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Table for One?: How Dining Culture Is Changing in South Korea


By Gwanghyun Pyun

One of things you might observe when you visit South Korea is that there are very few people who dine alone. In Korean dining culture, all family members have breakfast and dinner together at their house. It is also common for children to have lunch with their classmates at school and workers to have lunch with their coworkers. Furthermore, many Korean companies regularly hold ‘company dinners,’ which every worker is encouraged to attend to help develop company unity. Eating together is so common in Korea that those who dine alone can be seen as having few friends or lacking social skills.

However, the number of Korean people who dine alone at home and work is increasing. Although Korea has a strong dining-together culture, more people are starting to accept the idea of dining alone. Korean people call this dining alone behavior ‘honbap’ (“hon” means alone and “bap” means meal in Korean). Korean media commonly attribute the increase in the ‘honbap’ trend to changes in the Korean society – including the fact that society is becoming more competitive as well as the growth of individualism and an increasing number of single-person households.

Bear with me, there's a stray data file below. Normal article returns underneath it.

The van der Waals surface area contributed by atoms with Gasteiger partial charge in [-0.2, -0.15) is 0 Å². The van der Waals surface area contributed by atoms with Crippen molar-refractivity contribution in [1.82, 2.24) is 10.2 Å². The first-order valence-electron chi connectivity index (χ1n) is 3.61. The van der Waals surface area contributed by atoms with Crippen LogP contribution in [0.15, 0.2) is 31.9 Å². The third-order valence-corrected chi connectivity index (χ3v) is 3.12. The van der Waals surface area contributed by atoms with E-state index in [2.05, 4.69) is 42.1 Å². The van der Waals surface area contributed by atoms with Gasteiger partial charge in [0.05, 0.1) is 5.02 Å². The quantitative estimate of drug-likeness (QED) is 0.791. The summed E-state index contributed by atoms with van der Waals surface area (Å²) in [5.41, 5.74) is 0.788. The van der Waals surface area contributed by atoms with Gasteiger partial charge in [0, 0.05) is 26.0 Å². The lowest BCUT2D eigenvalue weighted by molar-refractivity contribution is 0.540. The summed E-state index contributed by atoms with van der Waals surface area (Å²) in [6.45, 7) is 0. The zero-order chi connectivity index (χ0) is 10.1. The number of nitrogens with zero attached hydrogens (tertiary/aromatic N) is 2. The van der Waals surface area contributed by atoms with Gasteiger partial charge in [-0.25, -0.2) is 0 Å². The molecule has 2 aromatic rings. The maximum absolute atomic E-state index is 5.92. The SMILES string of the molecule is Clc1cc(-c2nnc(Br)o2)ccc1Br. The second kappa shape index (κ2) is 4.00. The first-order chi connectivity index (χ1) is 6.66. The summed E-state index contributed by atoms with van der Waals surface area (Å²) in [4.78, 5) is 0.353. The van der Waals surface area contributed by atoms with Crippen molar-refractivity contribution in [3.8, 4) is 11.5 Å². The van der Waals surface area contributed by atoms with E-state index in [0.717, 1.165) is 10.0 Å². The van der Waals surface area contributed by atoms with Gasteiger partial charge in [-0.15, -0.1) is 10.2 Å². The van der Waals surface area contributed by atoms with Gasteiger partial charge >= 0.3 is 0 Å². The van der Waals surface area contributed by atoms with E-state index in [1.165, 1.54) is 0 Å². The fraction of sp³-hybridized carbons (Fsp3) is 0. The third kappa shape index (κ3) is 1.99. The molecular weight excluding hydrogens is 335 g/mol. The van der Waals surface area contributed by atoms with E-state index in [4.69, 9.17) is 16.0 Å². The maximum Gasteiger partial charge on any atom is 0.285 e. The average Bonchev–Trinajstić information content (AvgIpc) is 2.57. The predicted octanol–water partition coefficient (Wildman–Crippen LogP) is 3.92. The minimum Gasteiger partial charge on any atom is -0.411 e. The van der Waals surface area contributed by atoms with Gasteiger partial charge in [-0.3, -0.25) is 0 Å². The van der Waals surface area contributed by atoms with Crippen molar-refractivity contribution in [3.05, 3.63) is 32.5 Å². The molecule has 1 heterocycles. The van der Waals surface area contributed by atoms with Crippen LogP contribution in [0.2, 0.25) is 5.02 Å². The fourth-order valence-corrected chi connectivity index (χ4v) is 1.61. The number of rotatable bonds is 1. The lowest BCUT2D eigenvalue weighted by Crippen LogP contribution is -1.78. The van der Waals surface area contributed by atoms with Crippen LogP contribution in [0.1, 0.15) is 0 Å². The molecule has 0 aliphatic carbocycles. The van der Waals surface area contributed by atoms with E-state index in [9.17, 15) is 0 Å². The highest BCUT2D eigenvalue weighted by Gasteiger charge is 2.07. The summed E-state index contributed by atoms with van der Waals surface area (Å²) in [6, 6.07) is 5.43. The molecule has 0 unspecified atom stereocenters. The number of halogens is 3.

At first, the ‘honbap’ trend became popular among university students who were under high levels of stress due to competition in the job market. It is difficult for university students to plan meals with friends. They are often too busy making themselves more marketable by preparing for job tests, improving their language skills and engaging in the community service activities that are major requirements to get a job. Many students started to consider dining together a waste of time and money and realized that dining alone is more convenient.